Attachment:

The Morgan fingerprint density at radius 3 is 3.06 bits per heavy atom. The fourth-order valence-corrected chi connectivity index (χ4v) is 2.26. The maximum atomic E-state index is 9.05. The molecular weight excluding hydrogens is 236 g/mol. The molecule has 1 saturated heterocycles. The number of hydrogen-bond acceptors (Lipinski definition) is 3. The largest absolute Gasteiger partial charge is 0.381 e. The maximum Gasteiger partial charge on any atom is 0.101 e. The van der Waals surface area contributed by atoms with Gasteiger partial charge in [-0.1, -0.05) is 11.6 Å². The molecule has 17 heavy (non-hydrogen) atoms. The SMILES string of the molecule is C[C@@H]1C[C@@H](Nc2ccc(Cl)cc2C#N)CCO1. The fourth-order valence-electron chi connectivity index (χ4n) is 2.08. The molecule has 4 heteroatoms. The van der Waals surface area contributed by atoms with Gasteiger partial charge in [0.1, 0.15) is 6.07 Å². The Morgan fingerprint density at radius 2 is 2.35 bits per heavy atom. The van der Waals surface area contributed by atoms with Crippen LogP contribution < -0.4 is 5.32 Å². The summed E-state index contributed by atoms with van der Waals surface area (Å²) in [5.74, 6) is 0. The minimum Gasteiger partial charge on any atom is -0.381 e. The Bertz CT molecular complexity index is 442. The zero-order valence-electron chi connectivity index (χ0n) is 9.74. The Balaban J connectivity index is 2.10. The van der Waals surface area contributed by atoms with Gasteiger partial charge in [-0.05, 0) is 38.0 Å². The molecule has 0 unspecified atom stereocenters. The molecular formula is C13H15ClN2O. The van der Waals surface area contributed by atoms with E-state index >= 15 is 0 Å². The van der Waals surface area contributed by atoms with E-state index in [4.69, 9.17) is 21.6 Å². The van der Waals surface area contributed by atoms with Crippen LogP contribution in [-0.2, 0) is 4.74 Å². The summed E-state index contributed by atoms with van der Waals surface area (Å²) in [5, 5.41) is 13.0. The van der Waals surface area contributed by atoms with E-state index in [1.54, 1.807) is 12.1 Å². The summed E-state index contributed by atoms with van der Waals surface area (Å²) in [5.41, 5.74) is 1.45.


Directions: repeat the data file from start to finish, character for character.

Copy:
The Morgan fingerprint density at radius 3 is 3.06 bits per heavy atom. The fourth-order valence-corrected chi connectivity index (χ4v) is 2.26. The maximum atomic E-state index is 9.05. The molecular weight excluding hydrogens is 236 g/mol. The molecule has 1 saturated heterocycles. The number of hydrogen-bond acceptors (Lipinski definition) is 3. The largest absolute Gasteiger partial charge is 0.381 e. The maximum Gasteiger partial charge on any atom is 0.101 e. The van der Waals surface area contributed by atoms with Gasteiger partial charge in [-0.1, -0.05) is 11.6 Å². The molecule has 17 heavy (non-hydrogen) atoms. The SMILES string of the molecule is C[C@@H]1C[C@@H](Nc2ccc(Cl)cc2C#N)CCO1. The fourth-order valence-electron chi connectivity index (χ4n) is 2.08. The molecule has 4 heteroatoms. The van der Waals surface area contributed by atoms with Gasteiger partial charge in [0.1, 0.15) is 6.07 Å². The Morgan fingerprint density at radius 2 is 2.35 bits per heavy atom. The van der Waals surface area contributed by atoms with Crippen LogP contribution < -0.4 is 5.32 Å². The summed E-state index contributed by atoms with van der Waals surface area (Å²) in [5.74, 6) is 0. The minimum Gasteiger partial charge on any atom is -0.381 e. The Bertz CT molecular complexity index is 442. The zero-order valence-electron chi connectivity index (χ0n) is 9.74. The Balaban J connectivity index is 2.10. The van der Waals surface area contributed by atoms with Gasteiger partial charge in [-0.05, 0) is 38.0 Å². The molecule has 0 unspecified atom stereocenters. The molecular formula is C13H15ClN2O. The van der Waals surface area contributed by atoms with E-state index >= 15 is 0 Å². The van der Waals surface area contributed by atoms with E-state index in [4.69, 9.17) is 21.6 Å². The van der Waals surface area contributed by atoms with Crippen LogP contribution in [-0.2, 0) is 4.74 Å². The summed E-state index contributed by atoms with van der Waals surface area (Å²) in [5, 5.41) is 13.0. The van der Waals surface area contributed by atoms with E-state index in [1.54, 1.807) is 12.1 Å². The summed E-state index contributed by atoms with van der Waals surface area (Å²) in [5.41, 5.74) is 1.45.